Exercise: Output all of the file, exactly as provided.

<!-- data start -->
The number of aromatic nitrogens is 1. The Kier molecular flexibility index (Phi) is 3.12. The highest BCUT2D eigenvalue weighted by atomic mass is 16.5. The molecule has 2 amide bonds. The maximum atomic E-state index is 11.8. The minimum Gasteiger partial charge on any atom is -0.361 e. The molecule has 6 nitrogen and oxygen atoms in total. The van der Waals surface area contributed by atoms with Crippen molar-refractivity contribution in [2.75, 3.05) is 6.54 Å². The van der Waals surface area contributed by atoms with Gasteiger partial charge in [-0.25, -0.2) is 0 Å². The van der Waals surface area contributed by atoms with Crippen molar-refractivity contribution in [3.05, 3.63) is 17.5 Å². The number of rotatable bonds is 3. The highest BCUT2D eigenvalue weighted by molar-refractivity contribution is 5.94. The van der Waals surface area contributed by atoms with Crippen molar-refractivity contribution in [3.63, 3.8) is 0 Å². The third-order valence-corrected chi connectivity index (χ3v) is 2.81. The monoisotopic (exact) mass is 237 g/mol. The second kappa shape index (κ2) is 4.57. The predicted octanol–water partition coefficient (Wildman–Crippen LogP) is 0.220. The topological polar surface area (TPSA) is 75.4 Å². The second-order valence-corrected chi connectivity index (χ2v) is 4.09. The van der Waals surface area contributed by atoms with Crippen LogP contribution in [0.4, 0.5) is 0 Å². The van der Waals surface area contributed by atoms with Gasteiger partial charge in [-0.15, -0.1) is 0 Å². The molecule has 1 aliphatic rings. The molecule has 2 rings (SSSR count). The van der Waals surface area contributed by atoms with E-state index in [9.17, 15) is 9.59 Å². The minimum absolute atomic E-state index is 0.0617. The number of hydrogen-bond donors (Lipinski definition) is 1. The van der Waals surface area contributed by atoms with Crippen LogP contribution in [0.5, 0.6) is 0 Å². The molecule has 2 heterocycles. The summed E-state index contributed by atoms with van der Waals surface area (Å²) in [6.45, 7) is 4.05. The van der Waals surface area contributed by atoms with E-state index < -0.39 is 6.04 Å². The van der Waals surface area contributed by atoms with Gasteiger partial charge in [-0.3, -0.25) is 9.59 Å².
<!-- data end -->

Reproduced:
The number of aromatic nitrogens is 1. The Kier molecular flexibility index (Phi) is 3.12. The highest BCUT2D eigenvalue weighted by atomic mass is 16.5. The molecule has 2 amide bonds. The maximum atomic E-state index is 11.8. The minimum Gasteiger partial charge on any atom is -0.361 e. The molecule has 6 nitrogen and oxygen atoms in total. The van der Waals surface area contributed by atoms with Crippen molar-refractivity contribution in [2.75, 3.05) is 6.54 Å². The van der Waals surface area contributed by atoms with Gasteiger partial charge in [-0.25, -0.2) is 0 Å². The van der Waals surface area contributed by atoms with Crippen molar-refractivity contribution in [3.05, 3.63) is 17.5 Å². The number of rotatable bonds is 3. The highest BCUT2D eigenvalue weighted by molar-refractivity contribution is 5.94. The van der Waals surface area contributed by atoms with Crippen molar-refractivity contribution in [3.63, 3.8) is 0 Å². The third-order valence-corrected chi connectivity index (χ3v) is 2.81. The monoisotopic (exact) mass is 237 g/mol. The second kappa shape index (κ2) is 4.57. The predicted octanol–water partition coefficient (Wildman–Crippen LogP) is 0.220. The topological polar surface area (TPSA) is 75.4 Å². The second-order valence-corrected chi connectivity index (χ2v) is 4.09. The van der Waals surface area contributed by atoms with Crippen LogP contribution in [0.4, 0.5) is 0 Å². The van der Waals surface area contributed by atoms with Gasteiger partial charge in [-0.15, -0.1) is 0 Å². The molecule has 1 aliphatic rings. The molecule has 2 rings (SSSR count). The van der Waals surface area contributed by atoms with E-state index in [9.17, 15) is 9.59 Å². The minimum absolute atomic E-state index is 0.0617. The number of hydrogen-bond donors (Lipinski definition) is 1. The van der Waals surface area contributed by atoms with Crippen LogP contribution in [0.5, 0.6) is 0 Å². The molecule has 2 heterocycles. The summed E-state index contributed by atoms with van der Waals surface area (Å²) in [6.45, 7) is 4.05. The van der Waals surface area contributed by atoms with E-state index < -0.39 is 6.04 Å². The van der Waals surface area contributed by atoms with Gasteiger partial charge in [-0.3, -0.25) is 9.59 Å².